The Chancel north window depicts St Thomas Aquinas (1225-1274). He was a Dominican priest and an immensely influential scholar and theologian. His influence on Western thought is considerable, and much of modern philosophy was conceived as a reaction against, or as an agreement with, his ideas.
The south window has two legends of St Margaret of Antioch as its subject. Having embraced Christianity Margaret was disowned by her father (a pagan priest), adopted by her nurse and lived in the country keeping sheep. Olybrius asked to marry her but with the condition that she renounce her Christianity. Upon her refusal she was cruelly tortured, during which various miraculous incidents occurred. One of these involved being swallowed by Satan in the shape of a dragon, from which she escaped alive when the cross she carried irritated the dragon's innards.
A member of the family of Sir High Pluggenait, a knight from Brittany who was lord of this manor in 1142, was miraculously cured of blindness, deafness and paralysis in his right arm. Sir Hugh bestowed a lamp to burn perpetually before the altar in thanksgiving. A lamp still burns today to mark the place where the Blessed Sacrament is kept (to the left of the High Altar). At the top of a window on the south side, are fragments of Twelfth Century glass.
The small medieval door, which was uncovered in the 1997 restoration of this area, is known as a priest’s door and now gives access to the priests’ sacristy. There are several floors beneath the Chancel. The work in 1997 revealed a floor composed of tombstones of the Civil War period beneath two later tiled floors.
The tower which was completed in 1500. The exterior underwent some restoration in 1679, 1972 and in 2015.
The ringing chamber in the tower was restored and the six bells re-hung in 1967. The oldest bell, from the mid fifteenth-century, bears the inscription “Sancta Margareta, Ora Pro Nobis” (Saint Margaret, pray for us). Two bells date from the mid seventeenth century and one from 1624 which was the gift of Sir Thomas Whorwood (then Lord of the Manor). Two more were acquired in the eighteenth century and in 1974 the ring was increased to eight. Two of the bells were replaced in 2000 to mark the millennium.
The font was moved to its current location in 1961 from the back of the north aisle. The oak font cover was commissioned in 2013. The hand carved panels of fish and nets recall that St Andrew was a fishermen and echo the logo of our church primary school. The window near the font commemorates the “Fish” Good Neighbour Scheme which was begun here by the Vicar and parishioners in the middle of the Twentieth century and spread across the world.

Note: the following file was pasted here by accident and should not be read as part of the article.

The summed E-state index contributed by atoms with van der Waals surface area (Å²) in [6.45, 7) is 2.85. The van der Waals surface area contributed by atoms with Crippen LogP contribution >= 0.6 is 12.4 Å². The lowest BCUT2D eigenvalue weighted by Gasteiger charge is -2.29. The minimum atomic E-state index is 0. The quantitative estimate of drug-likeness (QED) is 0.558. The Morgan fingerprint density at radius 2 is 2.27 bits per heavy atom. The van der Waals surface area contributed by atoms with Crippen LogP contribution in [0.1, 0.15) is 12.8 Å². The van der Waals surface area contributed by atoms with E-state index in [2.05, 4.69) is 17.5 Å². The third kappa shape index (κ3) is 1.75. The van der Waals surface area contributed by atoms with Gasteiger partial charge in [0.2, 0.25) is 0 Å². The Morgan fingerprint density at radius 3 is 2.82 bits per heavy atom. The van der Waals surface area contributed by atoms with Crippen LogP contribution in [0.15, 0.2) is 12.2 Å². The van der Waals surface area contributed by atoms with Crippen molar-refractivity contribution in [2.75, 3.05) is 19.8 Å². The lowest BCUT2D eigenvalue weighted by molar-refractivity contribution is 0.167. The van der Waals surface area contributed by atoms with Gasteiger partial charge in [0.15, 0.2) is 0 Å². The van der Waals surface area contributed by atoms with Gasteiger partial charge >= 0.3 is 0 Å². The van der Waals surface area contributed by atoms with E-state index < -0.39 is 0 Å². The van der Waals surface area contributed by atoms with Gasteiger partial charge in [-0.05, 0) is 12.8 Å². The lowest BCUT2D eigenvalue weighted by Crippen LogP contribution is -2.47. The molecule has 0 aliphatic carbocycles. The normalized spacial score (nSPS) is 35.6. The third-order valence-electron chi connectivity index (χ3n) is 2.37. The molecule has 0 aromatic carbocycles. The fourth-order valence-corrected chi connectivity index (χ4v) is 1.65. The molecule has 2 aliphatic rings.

The Organ is at the west end of the church. It was built by Kenneth Tickell Organ Builders in their Northampton workshop in 2008 and was installed in St Andrew’s in early 2009. The Key and Pedal actions are mechanical, with electric stop and combination action. It replaced a J.W. Walker & Sons organ which had originally been built for Merton College. When it was refurbished and installed in Saint Andrew’s in 1967 it blocked the west window.
The fine west window by Archibald Nicholson was erected in 1932 in memory of an only daughter, Vashti de Montfort Wellbourne. The window depicts the Blessed Virgin Mary and St Anne, and underneath, Simon de Montfort, founder of the English Parliament, and Vashti, Queen of Persia. Lower still are the Chapter House of Westminster Abbey, where the parliament was convened, and Barton Manor where Vashti and her mother lived. The design of the new organ revealed the window once again.
The lists of Vicars is incomplete. While it does not begin until long after the first mention of the church, the list does continue without a break through the Reformation Period.
As you will have discovered Saint Andrew’s, like many ancient churches, is not an architectural whole. Over more than 1000 years the building has been adapted and modernised in the way that all working buildings need to be. As well as being built to the glory of God and the honour of Saint Andrew (the first disciple called by Jesus), the building also serves the needs of a twenty-first century community of Christians.